Teachers Who've Had To Tell Their Class A Student Passed Away Share Their Experiences
*The following article contains discussion of suicide/self-harm.
When a sudden tragedy strikes a school, an uncanny tone sweeps across the community.
The whispers of half-informed students fly down hallways and across cafeterias. Each is heard with a balance of eager interest and mournful respect.
Teachers act strangely. They hold secrets and quietly argue about how to deliver the tragic news. The chain of command is strained under the unique circumstances.
When a student dies, all decorum subsides.
Perhaps wondering what that environment feels like, Redditor ThatOneLazySushi asked:
"Teachers who had to tell their class a student passed away, what was it like?"
Many teachers talked about the times a student or students chose to take their own lives.
The moral of the story? There is simply no way to deliver that news without an injection of trauma.
"My step-dad is a private school principal who also taught 7-8th graders. Total class size was 21 or so. Over the weekend one of the 13yo died of apparent suicide. I have never seen him so pale and empty looking when he got home that day."
"You could tell he had been crying along with the students. In his 30 years he had never dealt with anything like that and he shut down for a good while. He never saw a counselor but set it up for the students. I wish he would."
A Faceless Note
"On the 2nd day that I was in my own doing student teaching, the school went into lockdown. As this was just over a year after 911, the class, a senior Government class, surmised that it had something to do with that. There has been 2 suicides of dropped-out students in the prior 2 weeks, but that did not come up."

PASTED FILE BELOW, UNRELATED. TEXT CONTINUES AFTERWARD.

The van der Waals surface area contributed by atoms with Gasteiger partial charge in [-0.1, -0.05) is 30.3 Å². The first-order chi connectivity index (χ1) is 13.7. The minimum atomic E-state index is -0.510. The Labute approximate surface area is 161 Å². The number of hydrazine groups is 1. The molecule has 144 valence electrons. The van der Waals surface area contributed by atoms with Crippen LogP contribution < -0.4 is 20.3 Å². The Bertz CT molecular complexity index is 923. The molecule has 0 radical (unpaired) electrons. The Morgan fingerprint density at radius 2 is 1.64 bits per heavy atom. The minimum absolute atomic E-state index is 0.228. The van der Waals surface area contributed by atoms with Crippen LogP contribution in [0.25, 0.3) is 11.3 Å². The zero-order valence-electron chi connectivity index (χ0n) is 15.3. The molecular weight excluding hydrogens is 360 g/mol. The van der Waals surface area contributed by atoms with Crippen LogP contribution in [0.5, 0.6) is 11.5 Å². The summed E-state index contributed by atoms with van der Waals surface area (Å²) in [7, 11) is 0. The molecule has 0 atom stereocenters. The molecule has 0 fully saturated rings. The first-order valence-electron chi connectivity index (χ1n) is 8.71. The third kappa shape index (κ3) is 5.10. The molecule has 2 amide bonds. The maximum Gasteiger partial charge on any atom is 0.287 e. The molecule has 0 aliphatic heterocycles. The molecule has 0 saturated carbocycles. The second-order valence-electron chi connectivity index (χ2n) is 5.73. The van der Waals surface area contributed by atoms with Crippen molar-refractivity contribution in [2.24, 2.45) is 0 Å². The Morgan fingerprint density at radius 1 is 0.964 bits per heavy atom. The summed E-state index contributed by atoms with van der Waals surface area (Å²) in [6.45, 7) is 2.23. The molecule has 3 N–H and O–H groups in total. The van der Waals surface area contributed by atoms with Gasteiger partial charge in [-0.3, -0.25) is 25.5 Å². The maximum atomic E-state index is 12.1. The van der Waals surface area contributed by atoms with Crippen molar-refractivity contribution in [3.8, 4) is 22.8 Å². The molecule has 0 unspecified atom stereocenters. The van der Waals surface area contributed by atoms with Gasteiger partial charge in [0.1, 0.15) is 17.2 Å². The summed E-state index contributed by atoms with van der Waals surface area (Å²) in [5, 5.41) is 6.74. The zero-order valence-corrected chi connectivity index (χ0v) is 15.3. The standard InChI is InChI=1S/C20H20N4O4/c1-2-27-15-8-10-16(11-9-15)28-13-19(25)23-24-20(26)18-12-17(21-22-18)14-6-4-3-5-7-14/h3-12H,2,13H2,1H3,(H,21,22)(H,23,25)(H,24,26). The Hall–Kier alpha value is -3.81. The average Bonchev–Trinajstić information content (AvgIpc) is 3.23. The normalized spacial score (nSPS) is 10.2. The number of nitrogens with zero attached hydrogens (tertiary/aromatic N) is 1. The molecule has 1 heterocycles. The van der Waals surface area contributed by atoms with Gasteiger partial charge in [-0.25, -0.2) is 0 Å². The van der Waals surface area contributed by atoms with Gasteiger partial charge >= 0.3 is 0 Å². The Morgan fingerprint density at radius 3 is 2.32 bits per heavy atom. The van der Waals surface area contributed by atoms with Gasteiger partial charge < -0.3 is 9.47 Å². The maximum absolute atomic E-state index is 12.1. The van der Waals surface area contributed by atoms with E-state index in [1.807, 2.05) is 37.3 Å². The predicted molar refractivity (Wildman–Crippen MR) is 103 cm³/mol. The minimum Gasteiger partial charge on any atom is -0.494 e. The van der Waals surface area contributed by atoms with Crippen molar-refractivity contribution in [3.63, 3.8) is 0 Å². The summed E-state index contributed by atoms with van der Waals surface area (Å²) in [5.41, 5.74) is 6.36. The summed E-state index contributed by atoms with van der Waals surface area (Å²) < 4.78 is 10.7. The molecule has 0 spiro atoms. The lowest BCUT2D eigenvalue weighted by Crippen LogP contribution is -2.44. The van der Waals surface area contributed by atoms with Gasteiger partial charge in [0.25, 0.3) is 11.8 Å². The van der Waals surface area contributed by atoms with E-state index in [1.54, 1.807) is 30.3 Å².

"Then a note was slipped under the door stating that a senior, the girlfriend to one of the prior suicides, had killed herself that morning. The option was given to announce it or have someone come down from the office to do it."
"I guess they could see my concern, and the color draining from my face while reading it, as I was asked, 'Mr. D——, what's going on?' I told them, and it was heartbreaking. There was a lot of anger and a lot of tears. It has been nearly 20 years and it still haunts me."
"In hindsight, it was, to quote the Johnny Cash song A Boy Named Sue, a Get Tough Or Die moment. I've lost 5 current/former students since then, but none were as dark as the first one."
Probably the Best Response
"I used to teach English in China as an expat. The college I worked at had three suicides in a year, one of the students was in my department. Although I didn't teach the student directly, the tone of the students and my colleagues were extremely gloom."
"Although tragic, the topic of mental health had been on the forefront of school business after the third incident and a therapy office for students has been established in the administration building. I was very proud of my school for taking mental health seriously, and had a discussion with my students about the issue. I kept my office open for any students wanting to talk."
"AFAIK no other suicide/attempt was made for the remainder of my time there (~1 year afterward). Flowers were set up at the location."
"Worst day of my career. A student of mine shot himself the night before. The SRO told me that morning. The principal made an announcement over the intercom for all of my students to come to my room and instructed me to tell everyone about his passing while all the admin and district and school counselors watched."